but, it is what Finance, and the Employed Politico, never wants to learn from Engineering– Simplicity pays Dividends.

    reply:
    ————
    Dividends are for woosies. Why work hard and maybe get a fractional payment in return. Stealing pays mountains of cash, not dividends. And a lot of the time, it’s not even illegal. You sound like someone who reads books for the long run and believes them.

    Depending on your methods, it might even be respected and emulated.

    Look at long only commodity index funds. Massive return and no added value to the commodity user. The government is adamant about protecting this method.

    Or, structure a complicated deal, earn a fee, bet against it legally, and wait for gravity to return. Cha Ching and its legal.

    Or put your own people or hand picked flunkies in regulator roles. Legal and respected.

    Create new methods to become middlemen in equity transactions, skimming a little from the middle on almost every stock transaction that occurs and you have exchanges building new data centers for you and begging you to rent space. Using the right algos, you can bias the market upward even on bad news. People consider you to be royalty.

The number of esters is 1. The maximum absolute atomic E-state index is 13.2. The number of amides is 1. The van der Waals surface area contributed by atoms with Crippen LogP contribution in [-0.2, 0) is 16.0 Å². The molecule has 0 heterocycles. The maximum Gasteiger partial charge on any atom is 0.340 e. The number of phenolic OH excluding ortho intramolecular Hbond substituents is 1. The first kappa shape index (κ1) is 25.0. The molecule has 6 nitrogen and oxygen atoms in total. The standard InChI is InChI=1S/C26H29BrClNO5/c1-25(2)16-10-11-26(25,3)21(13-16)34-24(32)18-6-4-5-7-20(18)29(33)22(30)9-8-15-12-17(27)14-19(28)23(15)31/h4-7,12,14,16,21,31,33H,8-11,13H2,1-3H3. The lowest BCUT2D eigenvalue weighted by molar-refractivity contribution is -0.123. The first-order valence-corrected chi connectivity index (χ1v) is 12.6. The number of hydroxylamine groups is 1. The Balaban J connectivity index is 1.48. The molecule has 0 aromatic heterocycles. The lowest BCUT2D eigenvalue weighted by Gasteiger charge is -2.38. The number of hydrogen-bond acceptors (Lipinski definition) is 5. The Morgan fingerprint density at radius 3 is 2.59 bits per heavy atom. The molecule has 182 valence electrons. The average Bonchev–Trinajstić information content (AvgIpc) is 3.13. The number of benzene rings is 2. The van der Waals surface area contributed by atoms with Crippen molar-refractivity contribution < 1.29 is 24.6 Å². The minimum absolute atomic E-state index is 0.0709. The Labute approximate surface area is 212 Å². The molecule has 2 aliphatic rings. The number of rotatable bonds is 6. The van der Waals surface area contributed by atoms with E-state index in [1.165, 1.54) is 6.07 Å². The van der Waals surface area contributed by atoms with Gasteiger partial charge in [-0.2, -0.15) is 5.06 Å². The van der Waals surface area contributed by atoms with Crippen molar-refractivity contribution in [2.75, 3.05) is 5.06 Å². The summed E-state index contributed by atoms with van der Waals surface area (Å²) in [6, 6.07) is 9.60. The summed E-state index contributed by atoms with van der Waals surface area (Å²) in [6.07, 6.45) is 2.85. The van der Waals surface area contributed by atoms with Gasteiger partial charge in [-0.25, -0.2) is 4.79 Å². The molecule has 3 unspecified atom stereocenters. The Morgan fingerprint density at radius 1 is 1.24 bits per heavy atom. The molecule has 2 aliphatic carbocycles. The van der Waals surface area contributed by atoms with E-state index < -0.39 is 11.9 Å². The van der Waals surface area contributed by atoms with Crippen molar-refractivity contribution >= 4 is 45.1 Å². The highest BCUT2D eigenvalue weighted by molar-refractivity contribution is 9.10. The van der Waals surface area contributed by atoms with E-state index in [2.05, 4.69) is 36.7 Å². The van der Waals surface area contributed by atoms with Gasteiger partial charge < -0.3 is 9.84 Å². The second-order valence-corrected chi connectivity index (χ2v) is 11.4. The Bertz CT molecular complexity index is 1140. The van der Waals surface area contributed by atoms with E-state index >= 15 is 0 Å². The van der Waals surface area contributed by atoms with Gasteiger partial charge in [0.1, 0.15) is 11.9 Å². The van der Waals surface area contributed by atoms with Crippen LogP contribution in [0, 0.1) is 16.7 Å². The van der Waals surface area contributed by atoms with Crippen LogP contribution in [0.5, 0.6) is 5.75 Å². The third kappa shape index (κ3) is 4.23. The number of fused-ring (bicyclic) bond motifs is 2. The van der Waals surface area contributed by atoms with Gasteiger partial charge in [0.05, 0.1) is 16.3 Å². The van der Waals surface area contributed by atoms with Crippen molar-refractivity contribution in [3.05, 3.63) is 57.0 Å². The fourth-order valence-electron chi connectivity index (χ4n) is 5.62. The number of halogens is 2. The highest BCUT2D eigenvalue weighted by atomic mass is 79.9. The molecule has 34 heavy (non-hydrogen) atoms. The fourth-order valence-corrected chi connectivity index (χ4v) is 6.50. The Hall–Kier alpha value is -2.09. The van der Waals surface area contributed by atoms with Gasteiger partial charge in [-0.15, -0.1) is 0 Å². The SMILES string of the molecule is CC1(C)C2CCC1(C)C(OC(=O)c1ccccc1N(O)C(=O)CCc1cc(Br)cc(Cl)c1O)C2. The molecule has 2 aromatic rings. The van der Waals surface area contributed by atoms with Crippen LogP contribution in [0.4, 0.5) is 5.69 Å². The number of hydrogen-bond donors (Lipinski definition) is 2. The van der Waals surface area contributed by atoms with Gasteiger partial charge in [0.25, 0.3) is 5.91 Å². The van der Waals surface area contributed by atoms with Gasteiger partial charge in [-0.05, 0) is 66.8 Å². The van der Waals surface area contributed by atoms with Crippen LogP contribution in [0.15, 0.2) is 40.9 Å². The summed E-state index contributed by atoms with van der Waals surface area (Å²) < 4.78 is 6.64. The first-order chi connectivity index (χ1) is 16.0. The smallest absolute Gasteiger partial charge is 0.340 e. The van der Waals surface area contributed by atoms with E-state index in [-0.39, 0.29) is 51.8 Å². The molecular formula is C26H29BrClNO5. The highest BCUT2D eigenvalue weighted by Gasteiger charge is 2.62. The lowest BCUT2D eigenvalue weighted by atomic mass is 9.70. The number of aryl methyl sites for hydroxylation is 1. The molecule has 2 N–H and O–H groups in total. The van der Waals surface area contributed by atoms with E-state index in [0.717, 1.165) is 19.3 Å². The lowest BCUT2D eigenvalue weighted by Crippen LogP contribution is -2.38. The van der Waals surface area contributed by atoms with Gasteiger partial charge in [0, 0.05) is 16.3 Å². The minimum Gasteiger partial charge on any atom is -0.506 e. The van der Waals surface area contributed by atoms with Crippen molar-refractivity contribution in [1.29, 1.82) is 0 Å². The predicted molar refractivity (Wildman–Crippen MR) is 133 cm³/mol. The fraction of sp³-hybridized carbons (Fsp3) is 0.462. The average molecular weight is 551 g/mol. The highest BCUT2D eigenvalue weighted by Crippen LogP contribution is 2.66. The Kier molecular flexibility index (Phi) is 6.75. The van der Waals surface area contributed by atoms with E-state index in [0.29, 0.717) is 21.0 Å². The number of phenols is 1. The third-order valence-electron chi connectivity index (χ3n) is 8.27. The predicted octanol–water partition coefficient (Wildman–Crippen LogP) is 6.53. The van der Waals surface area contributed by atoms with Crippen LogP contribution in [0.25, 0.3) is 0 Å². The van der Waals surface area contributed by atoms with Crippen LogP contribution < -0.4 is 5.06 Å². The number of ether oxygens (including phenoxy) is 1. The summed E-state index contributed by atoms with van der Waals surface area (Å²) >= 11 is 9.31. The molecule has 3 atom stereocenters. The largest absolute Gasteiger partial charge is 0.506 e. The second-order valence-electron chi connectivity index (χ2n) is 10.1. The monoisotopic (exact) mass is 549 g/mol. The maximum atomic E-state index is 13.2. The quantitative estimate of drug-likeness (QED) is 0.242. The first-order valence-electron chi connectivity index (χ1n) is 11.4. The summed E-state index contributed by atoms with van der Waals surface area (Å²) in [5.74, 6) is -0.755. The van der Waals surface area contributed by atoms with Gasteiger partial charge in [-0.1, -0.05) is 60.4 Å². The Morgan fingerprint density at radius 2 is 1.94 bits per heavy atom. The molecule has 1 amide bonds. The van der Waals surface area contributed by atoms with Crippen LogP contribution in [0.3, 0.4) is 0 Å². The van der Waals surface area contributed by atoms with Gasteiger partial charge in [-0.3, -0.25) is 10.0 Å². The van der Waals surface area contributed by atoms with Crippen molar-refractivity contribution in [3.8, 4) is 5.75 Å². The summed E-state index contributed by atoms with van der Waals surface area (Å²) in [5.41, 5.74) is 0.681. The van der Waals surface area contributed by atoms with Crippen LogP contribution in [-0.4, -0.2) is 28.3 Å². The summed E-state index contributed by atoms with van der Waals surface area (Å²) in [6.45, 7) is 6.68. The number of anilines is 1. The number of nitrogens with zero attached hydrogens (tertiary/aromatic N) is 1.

25. budhak0n says:

    That’s just precious. When the correct operation of free markets no longer provides a profit what do you do in the U.S. in 2010?

    You find a way to FIX the system. Yeah that’s the ticket.

    And people thought I was crazy when I held up the warning signs with AA, Enron, Tyco, KeyB, etc etc etc.

    Hey all I know is this . I have a credit report 14 pages long with people I’ve “paid”. Last I checked none of them sent me any checks.

    Oh well. Dem’s the breaks. Time to move on.

  26. budhak0n says:

    I know one thing for Sure….. ‘FEAR’ me the day I adopt your morality and teach it to my kids.

    I’ll bring back to good ole Vlad from Romania style of “business” acquisition. ROFL

    It’s alright Junior, if you see a kid with a bike or a skateboard you want, just wait behind a tree and when they aren’t looking wack them over the head with a wiffle ball bat. They’ll be writhing in pain so long you’ll be a block away before they even know what hit them.

    Rodeo CLOWNS.

  27. Michael M says:

    Lack of financial knowledge is not just a US problem, it’s a global problem.

    Danske Bank published a survey today covering 18-27 year olds in Denmark, Finland, Sweden, Norway, Ireland and Northern Ireland. Note that these are some of the countries in the world with the best educated youth.

    Some of the results:

    37% don’t know what interest is
    72% don’t know what APR stands for (34% think it is just the interest on a loan)
    68% don’t know what disposable income is